Kenny has been a musician and recording engineer for 45 years. He is a voting member of NARAS (the Grammys).
Kenny has a habit of being unconventional when it comes to Christian music because he does not listen often to existing CCM recordings. He does not want to be locked into a formula. He does not see himself only as a minister to Christians, but as a minstrel to Christians to be. He has a focus on evangelism, not only praise and worship for ministry to the Church. The purpose of this music is to bring a lost and dying generation to a relationship with Jesus. Isn't that what it is all about?
Kenny was raised in a Jewish home and was being groomed to become a cantor. When he was Bar Mitzvah, he decided to leave Judaism and be a rock and roller. At the age of 28, he became a Christian and started singing songs to the Lord after all. Not quite what the cantor and rabbi wanted, but it was what the Lord wanted. Prior to solo performance, Kenny was a member of a musical group called "Ruach". They toured New York, New England and Canada during the 1990's and had a large following. The members of Ruach were all of Jewish ancestry and all converted to Christianity. The Jewish style of their songs is a mixture of Klezmer and rock.
The first album, "Prince Of Peace", was released in CD format. It can be purchased from the online store on this website. The new album, Prophecy, can be downloaded from www.nimbit.com and iTunes.
Kenny is available to minister in the mid Atlantic region, Virginia and the Carolinas. Arrangements can be made by e-mail.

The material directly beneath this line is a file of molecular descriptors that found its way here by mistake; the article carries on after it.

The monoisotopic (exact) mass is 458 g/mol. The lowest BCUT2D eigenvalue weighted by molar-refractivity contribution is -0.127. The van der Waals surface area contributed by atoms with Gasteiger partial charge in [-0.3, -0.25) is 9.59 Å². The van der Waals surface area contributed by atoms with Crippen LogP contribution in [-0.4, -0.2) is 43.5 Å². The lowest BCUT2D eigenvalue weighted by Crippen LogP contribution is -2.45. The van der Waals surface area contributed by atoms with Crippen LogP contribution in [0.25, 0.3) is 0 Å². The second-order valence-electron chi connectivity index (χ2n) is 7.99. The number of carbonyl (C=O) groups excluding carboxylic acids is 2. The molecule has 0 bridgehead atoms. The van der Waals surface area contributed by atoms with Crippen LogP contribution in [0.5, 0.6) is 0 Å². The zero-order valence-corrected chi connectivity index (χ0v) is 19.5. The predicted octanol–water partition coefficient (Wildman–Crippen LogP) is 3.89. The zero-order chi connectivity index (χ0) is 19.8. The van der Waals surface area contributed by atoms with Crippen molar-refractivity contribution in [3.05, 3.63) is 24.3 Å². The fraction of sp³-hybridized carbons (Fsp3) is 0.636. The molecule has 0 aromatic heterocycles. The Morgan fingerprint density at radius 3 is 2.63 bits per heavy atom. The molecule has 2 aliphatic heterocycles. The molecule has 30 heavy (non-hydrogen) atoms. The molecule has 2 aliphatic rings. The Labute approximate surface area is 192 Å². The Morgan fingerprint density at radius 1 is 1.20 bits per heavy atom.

"It is amazing to me how music distribution has changed in the last 5 years. The internet allows for the potential of the origins of recorded music to come full circle. Back in the fifties and sixties, music companies were run by people who cherished records and loved music. There was no deadline for the recording to be finished. The artist was driven by inspiration and the results were often sensational, unique and entertaining. Now the artist is chewed up and spit out by the bean counters that bought out the original owners of those record companies. Now they have deadlines for product release and the artist is irrelevant. The formulas are repeated, the music is canned and predictable and the record industry is being lead down a destructive path.
With the internet, listeners are now able to access a plethora of music. The downside of it is that so much is being uploaded that it is hard to separate the wheat from the chaff. One thing is for sure, the internet is changing the way music for the masses is being distributed and the record companies need to recognize that the past model of distribution is as obsolete as buggy whips."